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Republicans in the New York State legislature propose hard-line immigration package

New York State Senate Minority Leader Rob Ortt at the Capitol Tuesday with fellow Republican colleagues to introduce legislation meant to combat the increasing number of migrants in the state.
Samantha Simmons
New York State Senate Minority Leader Rob Ortt at the Capitol Tuesday with fellow Republican colleagues to introduce legislation meant to combat the increasing number of migrants in the state.

Minority Republicans in the New York state legislature are proposing legislation meant to curb what they call an unsustainable influx of migrants in the country illegally.

Sponsored by Staten Island Senator Andrew Lanza and Assemblymember Jarett Gandolfo of Suffolk County, the legislation would require law enforcement agencies to cooperate with federal immigration officials on the arrest or conviction of non-citizens.

Promoting the bill at the capitol Tuesday, the Republicans say a 2017 executive order by then-Governor Andrew Cuomo, which designated New York as a sanctuary state, put law enforcement in a bind limiting coordination with U.S. Immigration and Customs Enforcement. Gandolfo is from the 7th district.

“It goes further to repeal the provisions of the 2019 Protect Our Courts Act, which prevents ICE officers from making arrests at courthouses throughout the states,” Gandolfo said. “So again, what we've seen is that we're not only encouraging any illegal immigrants to come to New York, we're encouraging people who have criminal intent to come here, because they know our criminal justice system is a joke.”

Gandolfo says the legislation would also reinstate a 365-day maximum sentence for class A misdemeanors, restoring the deportation of potentially dangerous migrants.

Immigration is shaping up to be a key issue of this year’s legislative session. Governor Kathy Hochul and fellow Democrats who control the legislature are proposing billions of dollars in the budget to deal with the migrant arrivals.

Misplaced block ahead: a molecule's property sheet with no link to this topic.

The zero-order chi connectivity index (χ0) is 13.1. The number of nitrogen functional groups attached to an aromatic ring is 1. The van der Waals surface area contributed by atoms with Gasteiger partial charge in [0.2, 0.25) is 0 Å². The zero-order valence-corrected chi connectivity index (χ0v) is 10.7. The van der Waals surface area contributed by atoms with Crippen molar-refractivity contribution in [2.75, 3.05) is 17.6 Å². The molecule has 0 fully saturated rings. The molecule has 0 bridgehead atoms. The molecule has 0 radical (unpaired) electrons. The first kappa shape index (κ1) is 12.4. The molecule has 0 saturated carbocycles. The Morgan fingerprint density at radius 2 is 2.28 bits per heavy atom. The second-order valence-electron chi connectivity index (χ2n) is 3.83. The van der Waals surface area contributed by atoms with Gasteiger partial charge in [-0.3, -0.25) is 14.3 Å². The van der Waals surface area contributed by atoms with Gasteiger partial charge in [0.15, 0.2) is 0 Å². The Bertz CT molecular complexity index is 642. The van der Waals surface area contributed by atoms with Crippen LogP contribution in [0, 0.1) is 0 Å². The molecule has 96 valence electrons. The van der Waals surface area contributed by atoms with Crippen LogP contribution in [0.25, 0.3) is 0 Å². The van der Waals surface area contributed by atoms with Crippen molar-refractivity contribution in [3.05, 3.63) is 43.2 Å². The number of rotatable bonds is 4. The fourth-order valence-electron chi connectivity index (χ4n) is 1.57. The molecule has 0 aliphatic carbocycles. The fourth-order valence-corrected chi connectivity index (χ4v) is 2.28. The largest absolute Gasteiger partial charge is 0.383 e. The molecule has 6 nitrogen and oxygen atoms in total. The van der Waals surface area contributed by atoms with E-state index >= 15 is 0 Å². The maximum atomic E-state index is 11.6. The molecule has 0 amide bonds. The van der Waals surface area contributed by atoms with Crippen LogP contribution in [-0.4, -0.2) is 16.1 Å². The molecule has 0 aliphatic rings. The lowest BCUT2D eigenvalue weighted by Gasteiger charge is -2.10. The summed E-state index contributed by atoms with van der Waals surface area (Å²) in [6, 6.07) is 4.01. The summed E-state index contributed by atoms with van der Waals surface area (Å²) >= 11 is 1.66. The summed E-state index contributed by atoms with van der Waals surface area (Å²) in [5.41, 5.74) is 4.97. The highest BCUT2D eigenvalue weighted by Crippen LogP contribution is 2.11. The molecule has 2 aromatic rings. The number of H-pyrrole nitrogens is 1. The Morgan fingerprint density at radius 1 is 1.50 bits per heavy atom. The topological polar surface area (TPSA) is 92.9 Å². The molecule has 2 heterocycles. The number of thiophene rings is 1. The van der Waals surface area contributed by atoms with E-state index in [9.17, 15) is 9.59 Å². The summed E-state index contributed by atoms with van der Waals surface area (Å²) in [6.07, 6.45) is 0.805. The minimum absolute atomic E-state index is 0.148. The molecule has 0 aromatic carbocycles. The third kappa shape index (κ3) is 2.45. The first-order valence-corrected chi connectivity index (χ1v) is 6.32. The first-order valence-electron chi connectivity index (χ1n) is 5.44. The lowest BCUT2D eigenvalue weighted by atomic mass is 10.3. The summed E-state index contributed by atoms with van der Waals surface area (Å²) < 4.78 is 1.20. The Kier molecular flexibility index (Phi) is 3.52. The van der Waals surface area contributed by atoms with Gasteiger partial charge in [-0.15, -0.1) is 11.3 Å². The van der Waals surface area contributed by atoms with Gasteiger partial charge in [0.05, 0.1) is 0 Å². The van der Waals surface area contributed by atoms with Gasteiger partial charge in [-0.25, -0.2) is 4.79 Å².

Lanza says it stems from President Biden’s border policy. The Senator says crime rates are on the rise as migrants and asylum seekers flood New York, and claims law enforcement officers have been directed to ignore reports of human trafficking, robberies, and violent crime.

“They're putting people from around the world above the citizens that they have sworn to serve,” Lanza said.

Senate Republican Leader Rob Ortt says policies emanating from the statehouse have interfered with law enforcement.

“It actually turns it around on local law enforcement and makes them the criminal for doing their job,” Ortt said. “Someone said that would there was corruption, I would even go so far as to say it's treasonous.”

Ortt says policies like the Green Light Law, which allows anyone regardless of immigration status to apply for a driver’s license, are to blame.

“New York will intentionally shield these individuals from federal immigration law, even though at that point, their asylum claim is rejected,” Ortt said. “That's why people come here. These folks aren't, they're not dumb. They know where they want to go. They know they'll be protected; they know they're going to be offered jobs, they're never going to be offered benefits. That's why they're coming here.”

Governor Hochul recently made it easier for asylum-seekers with work authorizations to work public-sector jobs.

Dismissing any potential increases in costs related to extending maximum sentencing for misdemeanors and reporting to ICE, Ortt says majority Democrats are penny-pinching in the wrong areas.

“I'm sure enforcing all the laws are challenging for our law enforcement, I'm sure costs more money to prosecute bad people,” Ortt said. “I'm sure it costs money to have police officers running around arresting people, but we do it because it keeps people safe. And if and there's no way that my colleagues across the aisle as they're contemplating a $232 billion budget, there's no way that this was suddenly an epiphany.”

Assembly Minority Leader Will Barclay says the state’s existing policies, including the sanctuary designation, weren’t passed in good faith. The Republican from Western New York says this proposal is meant to protect residents and their jobs.

“They're not silver bullet. They’re are not going to completely solve these problems but they're the right direction that we should be moving in,” Barclay said. “First, track and report all state spending that we're spending on this crisis, require background checks on migrants, illegal asylum seekers. How about not allowing migrant shelters to go into daycares or schools?”

The budget is due April 1st.

Samantha joined the WAMC staff after interning during her final semester at the University at Albany. A Troy native, she looks forward to covering what matters most to those in her community. Aside from working, Samantha enjoys spending time with her friends, family, and cat. She can be reached by phone at (518)-465-5233 Ext. 211 or by email at